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A combination of indirect approaches to show that microsatellites appear to create …

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Materials and Methods
- Evidence for Widespread Convergent Evolution around Human Microsatellites

Dataset. Our dataset of (AC)n dinucleotide repeats was extracted from the human genome (build 33, NCBI Reference Sequences; NCBI, Bethesda, Maryland, United States) using a custom macro written in Visual Basic. Only microsatellites separated by at least 100 bp from the nearest (AC)2 or longer were included in the dataset. Thus (AC)2AT(AC)10 would not be included in the dataset, whereas ACAT(AC)10 would be included as (AC)10. Flanking sequences are here defined as the 50 bases lying either side of a microsatellite. No attempt was made to translate TG repeats with complementary AC repeats on the opposite strand. Consequently, all our microsatellites are 5′-(AC)n-3′.

Flanking sequence base composition. For each frequency estimate, 95% confidence intervals were derived based on the binomial distribution (n n 200 observations). Bases used to define cassette type were excluded from all calculations, and expected frequencies were taken as the average frequency across all positions.

Convergence of flanking sequence pattern: assignment test. Microsatellites were divided into 21 classes according to repeat number. Class 1 was the control set, comprising 5,000 randomly selected, non-microsatellite-associated sequences from Chromosome 1. All other classes contained flanking sequences from single-length microsatellites, except class 21, which contained combined data from microsatellites 21–25 repeats long. Analysis was restricted to the most abundant cassette class, T/A, yielding sample sizes that peaked at 1,087 for (AC)5 and declined to 175 for (AC)20 (see Figure 2).

As an index of similarity, we calculated the log likelihood of observing a given sequence based on its position-specific dinucleotide motif composition:

where fijk is the frequency of dinucleotide i at position j (j −1 or 0, with position 0 including the microsatellite and its cassette bases) in flanking sequences of class k. To avoid bias, when a sequence was compared with its own class, its contribution to the dinucleotide frequencies was first removed. For each sequence in turn, A was calculated for every class and the sequence was then assigned to the class that yielded the highest index value. Under convergent evolution, we expect sequences to tend to be assigned to their own or similar length classes.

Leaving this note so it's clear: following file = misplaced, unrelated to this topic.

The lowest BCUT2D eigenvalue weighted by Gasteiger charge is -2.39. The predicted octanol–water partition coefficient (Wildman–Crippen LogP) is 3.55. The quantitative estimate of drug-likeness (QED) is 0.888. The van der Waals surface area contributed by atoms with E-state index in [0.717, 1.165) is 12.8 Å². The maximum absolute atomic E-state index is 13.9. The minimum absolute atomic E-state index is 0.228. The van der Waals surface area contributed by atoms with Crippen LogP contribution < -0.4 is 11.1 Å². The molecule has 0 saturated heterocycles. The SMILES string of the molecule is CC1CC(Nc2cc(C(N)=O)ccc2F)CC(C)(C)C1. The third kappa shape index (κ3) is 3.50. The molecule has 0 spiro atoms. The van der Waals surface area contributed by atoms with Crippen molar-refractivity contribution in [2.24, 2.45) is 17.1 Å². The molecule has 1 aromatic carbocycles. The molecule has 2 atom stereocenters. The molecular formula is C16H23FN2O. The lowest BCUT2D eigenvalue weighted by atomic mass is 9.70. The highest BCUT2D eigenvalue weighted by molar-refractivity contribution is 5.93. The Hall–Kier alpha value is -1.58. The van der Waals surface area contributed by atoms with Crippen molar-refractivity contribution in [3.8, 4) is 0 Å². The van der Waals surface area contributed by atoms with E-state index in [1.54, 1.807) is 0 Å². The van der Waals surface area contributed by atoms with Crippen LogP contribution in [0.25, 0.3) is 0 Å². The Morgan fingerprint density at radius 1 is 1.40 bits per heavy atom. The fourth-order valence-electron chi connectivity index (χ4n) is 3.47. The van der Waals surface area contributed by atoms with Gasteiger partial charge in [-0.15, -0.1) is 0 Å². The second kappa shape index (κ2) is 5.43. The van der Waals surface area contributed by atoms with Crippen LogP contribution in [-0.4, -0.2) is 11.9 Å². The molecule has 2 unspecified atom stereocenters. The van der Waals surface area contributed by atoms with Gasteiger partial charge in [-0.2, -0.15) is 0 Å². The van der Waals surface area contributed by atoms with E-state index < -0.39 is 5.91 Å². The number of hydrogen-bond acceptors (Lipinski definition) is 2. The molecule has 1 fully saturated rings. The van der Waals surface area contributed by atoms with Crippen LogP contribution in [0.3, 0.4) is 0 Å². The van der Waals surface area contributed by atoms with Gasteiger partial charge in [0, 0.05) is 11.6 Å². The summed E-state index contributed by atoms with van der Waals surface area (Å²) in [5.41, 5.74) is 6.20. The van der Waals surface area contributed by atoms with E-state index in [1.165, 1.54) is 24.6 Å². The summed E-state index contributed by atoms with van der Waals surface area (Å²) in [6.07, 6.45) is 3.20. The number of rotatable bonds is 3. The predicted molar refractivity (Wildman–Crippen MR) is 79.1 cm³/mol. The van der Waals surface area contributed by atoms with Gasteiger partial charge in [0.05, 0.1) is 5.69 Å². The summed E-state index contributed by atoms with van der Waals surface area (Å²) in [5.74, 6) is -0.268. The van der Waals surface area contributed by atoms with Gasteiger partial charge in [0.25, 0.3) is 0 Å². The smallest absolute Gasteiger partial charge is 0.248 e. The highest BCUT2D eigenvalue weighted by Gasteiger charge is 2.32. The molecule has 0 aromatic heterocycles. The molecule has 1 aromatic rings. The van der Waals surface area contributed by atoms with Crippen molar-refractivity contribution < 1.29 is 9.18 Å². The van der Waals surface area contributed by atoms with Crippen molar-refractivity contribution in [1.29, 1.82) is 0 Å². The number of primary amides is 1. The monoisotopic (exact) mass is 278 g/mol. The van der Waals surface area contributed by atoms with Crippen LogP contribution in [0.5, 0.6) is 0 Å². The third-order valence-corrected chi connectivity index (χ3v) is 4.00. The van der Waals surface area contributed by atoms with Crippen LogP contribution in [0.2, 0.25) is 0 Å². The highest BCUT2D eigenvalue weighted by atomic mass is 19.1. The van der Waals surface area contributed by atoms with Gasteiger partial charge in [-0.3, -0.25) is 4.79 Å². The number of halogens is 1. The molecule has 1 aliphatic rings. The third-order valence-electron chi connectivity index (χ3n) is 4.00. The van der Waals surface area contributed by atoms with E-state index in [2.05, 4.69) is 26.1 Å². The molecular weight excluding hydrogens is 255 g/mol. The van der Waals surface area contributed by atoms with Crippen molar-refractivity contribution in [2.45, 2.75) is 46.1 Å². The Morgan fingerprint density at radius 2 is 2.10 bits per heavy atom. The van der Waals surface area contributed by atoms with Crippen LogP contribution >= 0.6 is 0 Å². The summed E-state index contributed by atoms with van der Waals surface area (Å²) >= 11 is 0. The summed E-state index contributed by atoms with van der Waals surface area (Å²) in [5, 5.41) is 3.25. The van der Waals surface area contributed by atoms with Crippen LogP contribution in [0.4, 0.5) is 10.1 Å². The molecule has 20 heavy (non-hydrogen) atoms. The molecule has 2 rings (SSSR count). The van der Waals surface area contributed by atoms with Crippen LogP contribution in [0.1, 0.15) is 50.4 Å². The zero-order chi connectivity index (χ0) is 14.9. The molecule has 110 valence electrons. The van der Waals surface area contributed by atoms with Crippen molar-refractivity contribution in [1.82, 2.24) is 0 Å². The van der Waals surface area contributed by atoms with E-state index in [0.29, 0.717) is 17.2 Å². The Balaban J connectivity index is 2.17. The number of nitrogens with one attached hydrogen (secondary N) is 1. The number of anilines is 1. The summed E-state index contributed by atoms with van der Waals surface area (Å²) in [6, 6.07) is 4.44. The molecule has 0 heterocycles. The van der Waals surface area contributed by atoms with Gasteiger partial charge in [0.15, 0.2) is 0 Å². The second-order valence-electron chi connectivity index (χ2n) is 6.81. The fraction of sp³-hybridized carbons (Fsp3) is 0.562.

Convergence of flanking sequence pattern: quantifying sequence change. Sequences were again divided into length classes 2 to 21, and each sequence contributed four 50-bp blocks of sequence, one from each side immediately adjacent to the microsatellite but excluding the cassette bases (class 1), and one from each side displaced by a randomly selected number 500–600 bases distal (class 2). In addition, we also generated a database of 5,000 non-microsatellite-associated sequences. When making comparisons within a class, nonindependence was avoided by randomising the sequence order and then comparing sequence 1 with sequence 2, 2 with 3, …, (n − 1) with n. Our index of similarity was simply a count of the number of matching bases. A few pairs of sequences (less than 0.1%) gave high similarity scores of over 30/50 matching bases, presumably because these loci have been duplicated or lie in repetitive elements. Such sequences were discarded. As with all other analyses, sequences containing base ambiguities (marked base N) were also discarded.

Rate of evolution around microsatellites. (AC)n repeat microsatellites were extracted from the available chimpanzee finished-quality high-throughput genomic sequence (NCBI) as outlined above for humans. A 300-base region 220 bases upstream from each chimpanzee microsatellite was used by Megablast (Win32 version 2.2.6, NCBI) to identify homologous human loci in the finished genome sequence. Sequences with multiple high-scoring hits were discarded, as they presumably occur because a locus is found in repetitive elements or has been duplicated. Those nonoverlapping hits with at least 280/300 matching bases and an expectation (e-value) greater than five times that of any other hit to the same sequence were thus retained, giving a dataset of 5,537 sequences.

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